Sold a flat recently - get free money

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Tuesday 27 February 2007 11.27pm
I dont know if this better belongs in the chatter section, but the flat I sold was in SE1.

Basically I bought my flat in 1999, sold in 2006 got stung with big mortgage exit fee (275 instead of 95 when I started).

In the press there has been all this stuff about getting money back for unfair charges such as this (thought can't be bothered as it will be a million forms to fill out and paperwork to find....).

Anyways, today one phone call to woolwich - then given new number of special unit for people who have been hit with unfair exit fees:

"What was your account number.."
"XXXX - but i dont know what the original exit fee was in 1999.."
"Oh it was 95 so you are owed .... what account do you want it paid into..."

So spread the word - one very happy customer for about a five minute phone call. Even if you dont want the money, take it and give it to charity rather than more massive profits for the bankers.
Wednesday 28 February 2007 12.42pm
Thanks for the tip JimG. I had a 2-year fixed rate deal with the Halifax, which came to an end two years ago. Just phoned them up and they're going to refund me 100. Not a fortune - but not bad for 2 minutes work - and the woman on the phone was charming with it.
Wednesday 28 February 2007 2.24pm
The banks won't lie down and take this for very long - if consumers keep putting the pressure on fees, banks will have to make their profits elsewhere. This will probably mean the end of free current accounts, higher interest rates, etc.

It's nice that the banks are being 'fair', but people only get charged what they sign up to. Read the small print people!
Wednesday 28 February 2007 2.45pm
Carmenes, I don't know where you get the idea that banks are being 'fair' over this, it's the very fact that they haven't been, that has put them in a situation of having to give back their ill-gotten gains. I quote from a finance website run by Martin Lewis:

"A contract must be written within the law, and they can't enforce a contract with legally unfair terms. Ultimately if it isn't proportionate then it's unlawful, and thus you've a right to your money back. Let me use my favourite analogy for this:
If someone told you they were about to punch you before smacking you; it doesn't make it legal. The same's true with bank charges."


However, I do agree with regard to the banks recouping their losses through other means. Although, a few banks have already responded by saying they will never charge a fee for basic current accounts - that doesn't mean there won't be 101 other ways to find the money!
Wednesday 28 February 2007 2.48pm
I couldn't agree more, carmenes82, about reading the small print. The point of this thread is that many mortgage lenders have been charging a higher exit fee than the one stated in the small print when the contract was signed. No matter how much you want to defend the banks' current charging structure, surely you can see that that's just plain wrong, no matter how you look at it?
Wednesday 28 February 2007 3.13pm
Today is the day that all mortgage lenders have to inform the FSA as to how they plan to rectify the situation of overcharging on exit fees. It is expected that they will all repay the difference between the start rate and the end rate. BUT it is also likely to be agreed that refunds will not be automatic ie that idividuals must put in a claim.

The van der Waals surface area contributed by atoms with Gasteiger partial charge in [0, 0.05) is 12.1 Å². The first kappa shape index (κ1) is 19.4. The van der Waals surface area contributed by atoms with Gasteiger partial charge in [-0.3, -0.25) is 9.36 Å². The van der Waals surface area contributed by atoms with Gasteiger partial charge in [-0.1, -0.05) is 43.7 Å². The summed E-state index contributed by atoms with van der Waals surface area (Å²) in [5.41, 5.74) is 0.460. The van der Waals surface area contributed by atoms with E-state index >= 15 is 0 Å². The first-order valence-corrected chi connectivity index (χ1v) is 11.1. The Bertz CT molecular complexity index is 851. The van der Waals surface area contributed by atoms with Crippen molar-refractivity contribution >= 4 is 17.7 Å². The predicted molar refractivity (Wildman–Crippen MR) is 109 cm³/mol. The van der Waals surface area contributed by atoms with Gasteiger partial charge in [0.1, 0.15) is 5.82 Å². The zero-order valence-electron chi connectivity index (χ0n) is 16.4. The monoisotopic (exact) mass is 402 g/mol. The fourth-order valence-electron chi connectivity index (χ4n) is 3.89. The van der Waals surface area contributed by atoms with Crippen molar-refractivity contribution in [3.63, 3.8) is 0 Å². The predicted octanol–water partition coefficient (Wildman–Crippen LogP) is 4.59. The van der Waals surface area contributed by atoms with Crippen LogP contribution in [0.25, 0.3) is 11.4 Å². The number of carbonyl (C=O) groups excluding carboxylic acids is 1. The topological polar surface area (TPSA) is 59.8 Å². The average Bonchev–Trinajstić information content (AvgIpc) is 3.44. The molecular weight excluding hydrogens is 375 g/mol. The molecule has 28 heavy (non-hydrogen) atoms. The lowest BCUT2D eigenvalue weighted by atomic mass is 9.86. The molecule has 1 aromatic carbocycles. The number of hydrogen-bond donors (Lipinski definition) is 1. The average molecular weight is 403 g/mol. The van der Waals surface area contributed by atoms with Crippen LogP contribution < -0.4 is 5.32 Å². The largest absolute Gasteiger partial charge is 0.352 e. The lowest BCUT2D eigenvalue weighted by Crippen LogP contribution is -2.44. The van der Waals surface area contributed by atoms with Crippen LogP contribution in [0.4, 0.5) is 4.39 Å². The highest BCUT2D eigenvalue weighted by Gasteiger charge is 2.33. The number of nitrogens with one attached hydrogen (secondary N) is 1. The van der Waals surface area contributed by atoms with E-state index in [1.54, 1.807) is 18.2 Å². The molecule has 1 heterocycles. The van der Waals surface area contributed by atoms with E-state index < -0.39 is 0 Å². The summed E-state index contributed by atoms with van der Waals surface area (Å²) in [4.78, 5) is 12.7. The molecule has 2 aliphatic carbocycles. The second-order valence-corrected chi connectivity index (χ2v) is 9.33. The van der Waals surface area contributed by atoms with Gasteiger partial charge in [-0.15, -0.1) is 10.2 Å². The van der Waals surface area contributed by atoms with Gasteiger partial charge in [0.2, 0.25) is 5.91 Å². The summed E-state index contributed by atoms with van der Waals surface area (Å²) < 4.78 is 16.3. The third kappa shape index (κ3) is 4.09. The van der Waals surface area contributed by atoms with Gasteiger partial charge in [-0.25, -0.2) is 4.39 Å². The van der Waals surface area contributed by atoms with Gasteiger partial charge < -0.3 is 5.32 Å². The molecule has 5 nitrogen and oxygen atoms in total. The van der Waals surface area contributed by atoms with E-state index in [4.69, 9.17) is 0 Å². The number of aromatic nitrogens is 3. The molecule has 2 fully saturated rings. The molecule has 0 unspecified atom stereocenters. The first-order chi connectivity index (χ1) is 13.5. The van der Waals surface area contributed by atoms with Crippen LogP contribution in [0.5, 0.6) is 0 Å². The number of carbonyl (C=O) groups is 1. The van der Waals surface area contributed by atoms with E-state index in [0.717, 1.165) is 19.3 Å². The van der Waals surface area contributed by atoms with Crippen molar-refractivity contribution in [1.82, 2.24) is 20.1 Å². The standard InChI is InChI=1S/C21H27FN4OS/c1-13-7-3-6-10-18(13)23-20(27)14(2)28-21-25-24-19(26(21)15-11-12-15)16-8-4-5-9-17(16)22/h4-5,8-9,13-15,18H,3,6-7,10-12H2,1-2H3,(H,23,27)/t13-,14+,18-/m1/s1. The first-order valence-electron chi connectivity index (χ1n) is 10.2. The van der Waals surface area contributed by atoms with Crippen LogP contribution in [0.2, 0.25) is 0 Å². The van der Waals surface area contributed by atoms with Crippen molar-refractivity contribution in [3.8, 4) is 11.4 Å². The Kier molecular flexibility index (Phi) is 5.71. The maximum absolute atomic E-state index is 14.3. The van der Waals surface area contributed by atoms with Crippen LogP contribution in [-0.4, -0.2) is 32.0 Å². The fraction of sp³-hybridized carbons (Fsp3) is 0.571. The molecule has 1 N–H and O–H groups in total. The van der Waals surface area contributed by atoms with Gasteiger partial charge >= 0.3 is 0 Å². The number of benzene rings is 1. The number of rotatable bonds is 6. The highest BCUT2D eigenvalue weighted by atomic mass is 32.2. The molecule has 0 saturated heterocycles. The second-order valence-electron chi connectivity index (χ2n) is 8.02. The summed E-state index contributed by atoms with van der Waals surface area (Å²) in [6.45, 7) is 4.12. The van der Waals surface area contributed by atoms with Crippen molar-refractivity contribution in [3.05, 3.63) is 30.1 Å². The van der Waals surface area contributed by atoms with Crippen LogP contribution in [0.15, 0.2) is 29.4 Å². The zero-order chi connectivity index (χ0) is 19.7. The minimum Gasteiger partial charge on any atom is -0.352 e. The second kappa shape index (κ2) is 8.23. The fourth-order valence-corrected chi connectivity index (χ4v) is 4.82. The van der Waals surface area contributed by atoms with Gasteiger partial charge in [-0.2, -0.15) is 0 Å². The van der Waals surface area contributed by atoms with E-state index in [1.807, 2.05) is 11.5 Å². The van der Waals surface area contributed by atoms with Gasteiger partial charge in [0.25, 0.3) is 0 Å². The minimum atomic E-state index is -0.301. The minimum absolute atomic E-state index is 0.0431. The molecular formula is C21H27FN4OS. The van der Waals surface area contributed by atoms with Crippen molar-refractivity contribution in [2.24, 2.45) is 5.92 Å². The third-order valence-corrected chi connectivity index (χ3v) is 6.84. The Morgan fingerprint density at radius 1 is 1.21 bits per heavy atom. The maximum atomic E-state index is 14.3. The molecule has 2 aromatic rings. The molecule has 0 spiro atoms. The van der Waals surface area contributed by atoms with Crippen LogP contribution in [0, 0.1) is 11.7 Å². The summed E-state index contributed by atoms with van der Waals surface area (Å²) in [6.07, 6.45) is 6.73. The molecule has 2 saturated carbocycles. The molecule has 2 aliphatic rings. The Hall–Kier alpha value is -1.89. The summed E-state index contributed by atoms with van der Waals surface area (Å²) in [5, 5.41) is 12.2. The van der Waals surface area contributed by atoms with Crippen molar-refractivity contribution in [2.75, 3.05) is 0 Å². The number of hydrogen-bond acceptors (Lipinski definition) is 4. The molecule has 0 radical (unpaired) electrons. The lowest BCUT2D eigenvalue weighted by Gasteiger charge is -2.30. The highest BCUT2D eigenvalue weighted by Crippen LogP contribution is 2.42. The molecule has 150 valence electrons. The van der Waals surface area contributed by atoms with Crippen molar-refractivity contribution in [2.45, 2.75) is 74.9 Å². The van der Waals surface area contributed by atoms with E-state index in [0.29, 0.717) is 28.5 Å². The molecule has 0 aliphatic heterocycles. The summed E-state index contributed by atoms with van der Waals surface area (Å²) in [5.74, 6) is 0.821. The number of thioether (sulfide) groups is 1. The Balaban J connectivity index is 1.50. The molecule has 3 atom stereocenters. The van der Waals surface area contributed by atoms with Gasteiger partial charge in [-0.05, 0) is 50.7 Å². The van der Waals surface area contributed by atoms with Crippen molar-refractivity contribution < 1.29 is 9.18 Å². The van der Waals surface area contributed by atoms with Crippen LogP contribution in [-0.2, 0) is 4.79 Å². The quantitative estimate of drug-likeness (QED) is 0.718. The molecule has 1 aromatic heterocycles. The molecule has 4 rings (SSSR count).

It's easy to do and most lenders are settling claims over the phone although some will ask you to fill out a form. Expect to get a refund within 14 days
Wednesday 28 February 2007 3.20pm
Charles Alfred wrote:
I couldn't agree more, carmenes82, about reading the small print. The point of this thread is that many mortgage lenders have been charging a higher exit fee than the one stated in the small print when the contract was signed. No matter how much you want to defend the banks' current charging structure, surely you can see that that's just plain wrong, no matter how you look at it?

Absolutely.
Wednesday 28 February 2007 6.15pm
Hoorah for people power - the secret number for the woolwich refund is:

0800 0234180

Dont know if this applies to any other of the barclays stable.

..and the money appeared in my account today - after phoning yesterday!
Wednesday 28 February 2007 11.51pm
carmenes82 wrote:
This will probably mean the end of free current accounts,

They are no "free" accounts. People need to stop repeating that myth.
- I deposit a check and it takes them one day to get the money and THREE to credit my account. Guess who makes money on the (float)interest in the mean time?
- You got to your online banking and transfer money. It is electronic bits. Still takes THREE days to be credited at its destination, unless I pay a 30 quid fee. Again, time is money and guess who benefits?
- Try taking your money out abroad with your debit card and you get ripped twice: first a rip off exchange rate and then a "transaction fee", to boot.

Guess who collects profit on the interest in the mean time? Multiply that by the entire banking system and its pretty obvious there is no such thing as "free checking".

And then you've got all these ridiculous fees which bear no relation to the underlying situation.

With this it is not surprising that the banks are STILL resisting one day clearing and putting it off as long as they can. Meanwhile the rest of Europe is living in the 21st century. You can transfer money from account to account and it is executed in minutes in many countries.

I amm for honest business, transparency and fair profit. No such this is in existence in this banking syste, - and it needs to be.
Thursday 1 March 2007 8.41am
Osamede,

So which way do you think the banks should charge? For the account, but do immediate clearing and no costs for going over overdraft limits, like on the continent?

Loafer
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